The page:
Every local public health agency in Illinois can now choose to expand eligibility for the COVID-19 vaccine to anyone age 16 and older, according to the Illinois Department of Public Health.
The state recently announced that it would open vaccination eligibility to anyone 16 and older beginning April 12.
However, due to unfulfilled appointments and an expected increase in vaccine supply, the state is now allowing each local health department in the state to choose who is eligible for the vaccine, depending on their own supply and demand.
“The number one goal for the state is to get as many people vaccinated, as quickly and safely as possible, in order to stay ahead of variants,” Dr. Ngozi Ezike, director of IDPH, said in a statement. “This shift is similar to what we saw when expanding vaccine eligibility from Phase 1B to Phase 1B+, where some parts of the state were ready to move forward while others were not. Each county is different, and local health departments know better how to vaccinate people in their communities as soon as and as equitably as possible.”
That means local health departments across Illinois can choose to vaccinate anyone over 16 at their discretion, effective immediately. That expansion will apply to the entire state automatically starting April 12.
The City of Chicago, which receives its own vaccine supply separate from the state, reiterated on Friday that it is expanding eligibility beginning Monday to all essential workers and anyone with underlying medical conditions. The city does not appear to be expanding eligibility to anyone who is 16 and older.
The announcement allowing local health departments to vaccinate broader groups of people comes as the state has seen an increase in coronavirus cases and hospitalizations in the past week. The state also is expecting to receive one million doses of vaccine next week — an all-time high for Illinois to date.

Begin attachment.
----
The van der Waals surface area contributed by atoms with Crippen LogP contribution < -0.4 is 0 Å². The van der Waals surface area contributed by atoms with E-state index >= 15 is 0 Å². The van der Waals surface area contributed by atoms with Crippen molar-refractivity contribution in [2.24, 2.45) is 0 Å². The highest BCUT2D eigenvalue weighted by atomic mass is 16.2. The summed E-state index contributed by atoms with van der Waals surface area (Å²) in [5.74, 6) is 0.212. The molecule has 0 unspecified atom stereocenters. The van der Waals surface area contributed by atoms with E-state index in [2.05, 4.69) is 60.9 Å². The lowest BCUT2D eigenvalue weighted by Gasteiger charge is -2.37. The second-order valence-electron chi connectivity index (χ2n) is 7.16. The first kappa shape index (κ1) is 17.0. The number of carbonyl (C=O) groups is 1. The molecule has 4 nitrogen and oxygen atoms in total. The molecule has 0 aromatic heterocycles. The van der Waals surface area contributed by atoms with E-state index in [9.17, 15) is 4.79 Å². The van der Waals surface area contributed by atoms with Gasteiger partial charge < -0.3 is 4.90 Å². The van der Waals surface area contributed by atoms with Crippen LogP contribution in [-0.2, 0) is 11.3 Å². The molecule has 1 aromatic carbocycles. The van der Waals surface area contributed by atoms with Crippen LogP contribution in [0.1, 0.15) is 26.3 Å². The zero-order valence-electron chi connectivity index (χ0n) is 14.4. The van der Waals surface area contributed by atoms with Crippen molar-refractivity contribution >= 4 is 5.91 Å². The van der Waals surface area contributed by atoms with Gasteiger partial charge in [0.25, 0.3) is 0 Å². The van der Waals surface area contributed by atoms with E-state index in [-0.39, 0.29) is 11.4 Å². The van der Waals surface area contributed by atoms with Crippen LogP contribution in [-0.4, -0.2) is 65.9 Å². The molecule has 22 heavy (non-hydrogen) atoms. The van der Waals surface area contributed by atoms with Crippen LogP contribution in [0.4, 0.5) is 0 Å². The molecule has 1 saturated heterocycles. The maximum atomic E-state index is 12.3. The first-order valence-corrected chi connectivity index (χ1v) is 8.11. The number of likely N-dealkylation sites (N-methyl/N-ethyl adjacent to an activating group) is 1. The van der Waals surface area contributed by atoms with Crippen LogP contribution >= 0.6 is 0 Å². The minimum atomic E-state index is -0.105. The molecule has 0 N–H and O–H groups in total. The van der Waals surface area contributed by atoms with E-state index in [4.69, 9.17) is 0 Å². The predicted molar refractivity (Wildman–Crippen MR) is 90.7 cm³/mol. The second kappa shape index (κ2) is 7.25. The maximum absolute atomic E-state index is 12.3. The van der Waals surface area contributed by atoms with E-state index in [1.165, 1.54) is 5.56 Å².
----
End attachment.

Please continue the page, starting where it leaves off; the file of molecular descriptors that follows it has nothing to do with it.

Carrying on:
In addition to granting the ability to expand eligibility, the state also is deploying a mobile team of people to five counties in Region 1 to administer Johnson & Johnson vaccines across Northern Illinois, from DeKalb and Rockford to the Mississippi River. Those five counties are: Carroll, Ogle, Boone, Lee and Whiteside.
The change in policy comes as Illinois is approaching its first metric for opening up more of the state’s economy and expanding capacity in public places.
Earlier this month, Gov. JB Pritzker announced that capacity for in-person gatherings could be increased once 70% of the state’s seniors are vaccinated and there is no spike in cases for 28 days. The state is expecting to see 70% of seniors vaccinated in the coming days, but coronavirus cases have been steadily on the rise in Chicago, Cook County, and Region 1.
Since last week, Chicago’s daily case rate has increased by nearly 50% and suburban Cook County has seen its daily case rate increase by more than 40%, according to the state’s health department.
In the past 24 hours, there were 3,002 new confirmed cases of the coronavirus, including 33 deaths.
Tony Arnold covers Illinois politics for WBEZ. Follow him @tonyjarnold.